Safely Treat Your Cold
What cold medicine is right for me?
Winter is the time of year when you may find yourself browsing the medicine aisle in your local pharmacy searching for a preparation to treat cough and nasal decongestion associated with the common cold. You may be entering the flu season and wondering what you can do to avoid the flu or treat its symptoms. Learn more about the flu and by clicking here
Many cold preparations contain the warning that they should not be used if you are taking Parkinson’s medicine. What should your do?
There are general precautions to help you safely treat your cold without medicine interactions.
First, it is important to know what is included in cold preparations before selecting and buying a product for your cold. Because of potential side effects or medicine interactions, it’s a good idea to check with your doctor or pharmacist before taking a cold medicine. Over-the-counter cold preparations often contain a mixture of ingredients for specific needs. There are non-drowsy formulas, formulas to help you sleep, long-acting formulas, and formulas for coughs and the flu.
The most common ingredients are
- Cough suppressant
- Fever or pain relievers.
An antihistamine or allergy medicine reduces itching, inflammation, and allergy symptoms such as runny nose and watery eyes. A common antihistamine is diphenhydramine (found in Benadryl). Common side effects of some antihistamines, especially diphenhydramine, are sedation, cognitive changes, constipation, and dizziness.
Diphenhydramine can cause confusion and excessive daytime sleepiness, both of which worsen imbalance, affect driving, and increase falls.
Antihistamines can increase the sedation affect of drugs such as benzodiazepines- used for anxiety or as muscle relaxants-and increase the effect of blood-pressure drugs. Long-acting formulas offer longer cold relief, but a nighttime dose is more apt to cause early morning grogginess. Newer antihistamines such as loratadine (found in Claritin), cetirizine (found in Zyrtec) cause less sedation and therefore may be better tolerated. Some sleeping preparations such as Tylenol PM and Advil PM take advantage of the sedating effect of Benedryl and add this to the pain ingredients of acetaminophen (Tylenol) or ibuprofen (Advil).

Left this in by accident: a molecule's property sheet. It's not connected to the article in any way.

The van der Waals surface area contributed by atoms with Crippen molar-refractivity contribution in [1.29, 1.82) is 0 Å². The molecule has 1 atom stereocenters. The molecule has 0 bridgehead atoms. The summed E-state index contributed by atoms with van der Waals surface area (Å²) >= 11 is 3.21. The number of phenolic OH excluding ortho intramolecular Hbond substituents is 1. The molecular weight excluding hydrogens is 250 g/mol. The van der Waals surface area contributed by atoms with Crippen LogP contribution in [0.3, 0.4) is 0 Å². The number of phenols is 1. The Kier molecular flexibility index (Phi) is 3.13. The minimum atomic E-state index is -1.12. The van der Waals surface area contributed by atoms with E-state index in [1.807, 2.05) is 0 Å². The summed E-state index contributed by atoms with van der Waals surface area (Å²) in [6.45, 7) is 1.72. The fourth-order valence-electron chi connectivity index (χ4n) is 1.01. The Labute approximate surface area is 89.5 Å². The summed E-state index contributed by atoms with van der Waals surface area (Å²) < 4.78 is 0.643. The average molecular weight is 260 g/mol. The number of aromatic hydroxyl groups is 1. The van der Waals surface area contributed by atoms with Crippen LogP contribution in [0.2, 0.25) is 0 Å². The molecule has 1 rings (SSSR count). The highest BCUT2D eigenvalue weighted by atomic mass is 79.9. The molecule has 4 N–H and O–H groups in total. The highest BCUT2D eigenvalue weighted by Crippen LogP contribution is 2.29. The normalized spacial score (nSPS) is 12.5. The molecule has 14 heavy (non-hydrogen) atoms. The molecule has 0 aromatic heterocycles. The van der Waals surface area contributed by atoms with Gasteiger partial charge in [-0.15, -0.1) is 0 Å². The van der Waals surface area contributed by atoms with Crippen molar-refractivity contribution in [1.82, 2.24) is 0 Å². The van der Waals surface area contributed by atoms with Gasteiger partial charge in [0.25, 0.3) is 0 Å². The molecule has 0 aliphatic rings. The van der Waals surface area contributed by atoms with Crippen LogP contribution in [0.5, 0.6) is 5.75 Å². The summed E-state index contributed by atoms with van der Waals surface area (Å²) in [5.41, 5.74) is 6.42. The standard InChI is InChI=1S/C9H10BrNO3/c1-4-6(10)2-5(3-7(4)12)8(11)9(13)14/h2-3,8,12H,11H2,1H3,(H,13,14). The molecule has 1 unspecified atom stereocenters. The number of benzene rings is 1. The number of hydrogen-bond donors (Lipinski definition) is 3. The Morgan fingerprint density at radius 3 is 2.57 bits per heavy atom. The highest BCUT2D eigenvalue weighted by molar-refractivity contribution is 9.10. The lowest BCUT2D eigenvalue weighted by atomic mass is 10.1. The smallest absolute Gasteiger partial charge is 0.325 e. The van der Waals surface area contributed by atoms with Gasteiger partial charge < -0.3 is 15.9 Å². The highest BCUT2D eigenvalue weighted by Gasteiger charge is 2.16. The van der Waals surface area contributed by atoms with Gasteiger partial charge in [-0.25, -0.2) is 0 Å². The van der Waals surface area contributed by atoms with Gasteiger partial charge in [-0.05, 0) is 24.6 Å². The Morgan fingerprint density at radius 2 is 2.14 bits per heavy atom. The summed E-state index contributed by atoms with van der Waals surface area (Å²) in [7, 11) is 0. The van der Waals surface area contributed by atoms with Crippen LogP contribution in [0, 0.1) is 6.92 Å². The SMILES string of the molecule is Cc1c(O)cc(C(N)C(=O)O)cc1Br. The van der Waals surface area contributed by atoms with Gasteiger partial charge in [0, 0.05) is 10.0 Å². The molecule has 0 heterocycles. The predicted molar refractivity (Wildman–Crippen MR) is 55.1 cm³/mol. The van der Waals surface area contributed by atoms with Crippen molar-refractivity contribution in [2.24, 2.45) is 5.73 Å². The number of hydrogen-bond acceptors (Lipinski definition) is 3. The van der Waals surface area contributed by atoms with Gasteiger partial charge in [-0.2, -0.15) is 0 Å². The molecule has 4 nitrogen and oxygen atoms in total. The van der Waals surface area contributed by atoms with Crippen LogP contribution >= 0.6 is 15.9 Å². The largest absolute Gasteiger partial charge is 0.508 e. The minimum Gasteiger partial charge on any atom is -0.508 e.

A decongestant constricts or narrows blood vessels in the nasal lining, reducing inflammation and swelling to help open up your nasal passages to aid breathing. Common decongestants include phenylephrine and pseudoephedrine. Side effects include dizziness, heart palpitations, and agitation. Decongestants can increase the effect of stimulants such as caffeine, increasing anxiety, insomnia, agitation, and tremor. Decongestants are now determined to be safe with Parkinson’s medicines that are selective MAO-B inhibitors, such as selegiline (found in Eldepryl and Zelapar) or rasagiline (found in Azilect). However caution is still advised and talk with your doctor if you are on these medicines.
A common over-the-counter cough suppressant is dextromethorphan. This medicine should not be taken with MAO-B inhibitors such as Eldepryl or Azilect as the combination can cause serotonin syndrome with agitation, sweating, tremor, muscle jerks, diarrhea, fever, and heart palpitations.
Pain and Fever Relief
Common fever and pain relievers used in cold preparations to relieve achy muscles, headache, and fever include acetaminophen (found in Tylenol) and ibuprofen (found in Motrin.) These medicines do not interact with Parkinson’s medicines, but be careful not to take more than your doctor recommends as too much can be toxic! Prescription cough medicines often include a narcotic such as codeine and can cause sedation, confusion, and dizziness.
Because there are so many brand names to choose from, and since the ingredients in any one pill can be difficult to determine, be sure to follow the 'Practical tips when buying over the counter medicines' when you are purchasing cold medications.
Author: Monique Giroux, MD Medical Director Northwest Parkinson’s Foundation
Copyright 2011 Northwest Parkinson's Foundation Wellness Center